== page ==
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|Nutritional value per 100 g (3.5 oz)|
|Energy||884 kcal (3,700 kJ)|
|†Percentages are roughly approximated using US recommendations for adults.|
Perilla oil is an edible vegetable oil derived from perilla seeds. Having a distinct nutty aroma and taste, the oil pressed from the toasted perilla seeds is used as a flavor enhancer, condiment, and cooking oil in Korean cuisine. The oil pressed from untoasted perilla seeds is used for non-culinary purposes.
Perilla oil is considered a rich source of fatty acids, and contains both saturated and unsaturated fatty acids. Saturated fatty acids in perilla oil are mainly palmitic (5-7%) and stearic (1-3%). Monounsaturated fatty acids in perilla oil are oleic (12-22%), while polyunsaturated fatty acids in perilla oil are linoleic (13-20%), gamma-linolenic (0-1%), alpha-linolenic (54-64%), and arachidic (0-1%).
In Korean cuisine, perilla oil and sesame oil are the two chief oils used in flavoring, sauces, and dips. Usually made from toasted perilla seeds, the oil is used as a flavor enhancer, condiment, and cooking oil. Either sesame or perilla oil can be used for flavoring namul (vegetable side dishes) and other sides, pan-frying jeon (pan-fried dishes), coating gim (laver) before roasting it, and forming the flavor base for dipping sauce. Specifically, perilla oil is more common in the southern part of Korea as perilla is cultivated more easily in the warmer areas. Nowadays, perilla oil is used in Korean-style western food as well. A Michelin-starred restaurant in Seoul serves nutty vanilla ice cream which has perilla oil as its "secret ingredient."
Perilla oil made from untoasted seeds can be used for non-culinary purposes, including in paint, varnish, printing ink and linoleum. As a drying oil similar to tung oil or linseed oil, perilla oil has been used for paints, varnishes, linoleum, printing ink, lacquers, and for protective waterproof coatings on cloth. Perilla oil can also be used for fuel. It is used along with synthetic resins in the production of varnishes. It dries faster than linseed oil and on drying forms a film that is harder and yellows more than that formed by linseed oil. The paint and varnish industry accounts for the largest usage. Perilla oil is also important in the manufacture of printing inks and linoleum, and in more ancient times was a critical component in creating durable earthen floors.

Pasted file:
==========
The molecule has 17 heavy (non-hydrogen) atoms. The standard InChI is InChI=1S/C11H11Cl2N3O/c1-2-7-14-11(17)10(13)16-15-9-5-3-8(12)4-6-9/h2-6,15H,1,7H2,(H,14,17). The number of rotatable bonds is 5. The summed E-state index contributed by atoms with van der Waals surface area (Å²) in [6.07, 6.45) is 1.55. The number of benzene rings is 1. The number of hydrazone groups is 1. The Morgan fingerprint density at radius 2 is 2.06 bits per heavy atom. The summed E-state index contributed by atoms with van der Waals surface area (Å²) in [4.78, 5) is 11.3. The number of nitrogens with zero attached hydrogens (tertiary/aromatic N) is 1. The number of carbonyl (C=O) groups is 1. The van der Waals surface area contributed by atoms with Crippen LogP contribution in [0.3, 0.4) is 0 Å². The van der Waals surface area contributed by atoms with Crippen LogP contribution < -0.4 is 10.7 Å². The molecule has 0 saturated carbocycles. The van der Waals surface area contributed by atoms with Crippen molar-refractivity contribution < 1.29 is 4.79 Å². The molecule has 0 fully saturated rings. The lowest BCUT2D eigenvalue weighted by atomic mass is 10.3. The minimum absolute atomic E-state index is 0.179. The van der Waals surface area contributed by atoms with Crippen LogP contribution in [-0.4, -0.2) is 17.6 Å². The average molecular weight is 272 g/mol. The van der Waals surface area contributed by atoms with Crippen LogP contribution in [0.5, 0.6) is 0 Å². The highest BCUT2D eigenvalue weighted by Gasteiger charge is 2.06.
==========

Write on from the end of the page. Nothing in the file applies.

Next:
In Japan, perilla oil was important for fueling oil lamps until early 16th century, before it was overtaken by rapeseed oil. The oilseed contains drying oil elements and was imported in bulk as a substitute for linseed oil into the United States from Japan, until the supply was interrupted by war.
In Korea, perilla oil pressed from the untoasted seeds were used to fuel lamps and to oil floor papers.